This stunning 1:36 scale B-1B bomber is made of about 8,000 LEGO blocks, beating the Millennium Falcon's 5,195. Created with no special pieces, it has movable wings and retractable landing gear, just like the rest of its companions: one Russian plane, the SU-27 Flanker, and two classic US aircraft, the E-2C Hawkeye and the now infamous F-15. We talked with Ralph Savelsberg, the LEGO master behind them (you asked for these interviews), about how he builds them. Read the interview after the jump, along with a huge gallery.
Jesús Díaz: How many pieces do your models use?
Ralph Savelsberg: I don't really keep track of how many parts I use for any particular model. I can really only guess. The smaller ones (the F-15, Su-27 and E-2C) probably use between 1,500 and 2,500 parts each. I wouldn't be able to narrow it down any more precisely without taking them apart and counting. The B-1B is a lot bigger and heavier and probably uses between 6,000 and 10,000 parts.
JD: How's your typical building process?
RS: There are quite a few builders who sit down and start building. I can't quite do things like that, or perhaps it doesn't actually lend itself very well to the subject. I use pictures and plans of the aircraft. 1/72 is a fairly common scale for model aircraft and it's comparatively easy to find proper drawings on that scale. My planes are 1/36 mainly because I can simply scale them up by a factor of two relative to the scale drawings.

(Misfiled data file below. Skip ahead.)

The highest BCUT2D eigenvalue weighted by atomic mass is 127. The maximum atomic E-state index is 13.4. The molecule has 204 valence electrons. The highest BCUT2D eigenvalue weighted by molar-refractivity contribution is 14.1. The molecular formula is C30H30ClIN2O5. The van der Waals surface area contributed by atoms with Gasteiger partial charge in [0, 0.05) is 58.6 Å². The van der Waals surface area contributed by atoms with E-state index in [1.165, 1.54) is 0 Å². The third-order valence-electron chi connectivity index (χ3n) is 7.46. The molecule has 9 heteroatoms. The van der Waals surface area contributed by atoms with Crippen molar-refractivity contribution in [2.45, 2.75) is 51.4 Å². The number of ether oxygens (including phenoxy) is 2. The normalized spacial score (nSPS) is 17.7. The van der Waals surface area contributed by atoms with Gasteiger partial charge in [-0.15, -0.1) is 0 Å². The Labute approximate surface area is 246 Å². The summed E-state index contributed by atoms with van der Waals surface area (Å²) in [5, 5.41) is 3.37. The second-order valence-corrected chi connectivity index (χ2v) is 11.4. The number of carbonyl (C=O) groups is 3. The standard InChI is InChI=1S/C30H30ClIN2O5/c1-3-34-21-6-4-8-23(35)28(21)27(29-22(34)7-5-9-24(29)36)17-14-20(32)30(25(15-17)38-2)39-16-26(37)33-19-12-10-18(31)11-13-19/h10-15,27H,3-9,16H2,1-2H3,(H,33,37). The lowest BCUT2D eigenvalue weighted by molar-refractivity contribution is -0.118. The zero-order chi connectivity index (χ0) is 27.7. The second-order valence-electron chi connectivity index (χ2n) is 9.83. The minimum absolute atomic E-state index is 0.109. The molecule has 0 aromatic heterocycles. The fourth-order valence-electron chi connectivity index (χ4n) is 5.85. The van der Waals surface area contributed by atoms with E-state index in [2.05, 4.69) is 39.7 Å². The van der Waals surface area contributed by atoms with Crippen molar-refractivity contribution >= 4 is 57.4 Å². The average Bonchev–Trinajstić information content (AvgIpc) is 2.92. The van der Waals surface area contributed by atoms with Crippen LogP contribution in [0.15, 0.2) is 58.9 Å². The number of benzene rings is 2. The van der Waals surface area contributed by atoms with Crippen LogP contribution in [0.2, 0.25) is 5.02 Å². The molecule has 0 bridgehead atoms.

JD: So you use drawings first?
RS: I usually make a number of drawings (the old-fashioned way with a pencil and paper) trying to figure out how to represent the aircrafts' general outlines, such as the shape of the wings, for instance, in LEGO parts. There is only a limited range of angles available in LEGO plates, so getting the angle of the leading or trailing edge of the wings right can be tricky. I used a pythagorean triple (3,4,5) to do the tailplane on the B-1B and used a combination of different angle plates to get the wing on the E-2C right. That's the sort of thing I really have to work out on paper.
I sometimes also make drawings of specific parts of a plane, such as the nose on the E-2C or it's radar dish. I find that simply putting parts together doesn't work as well for me as visualising the shape, thinking about how to build it in LEGO and then making a few drawings before I start to build. The Su-27 was almost completely designed on paper. The F-15 was a lot simpler somehow and came together without too much preparation.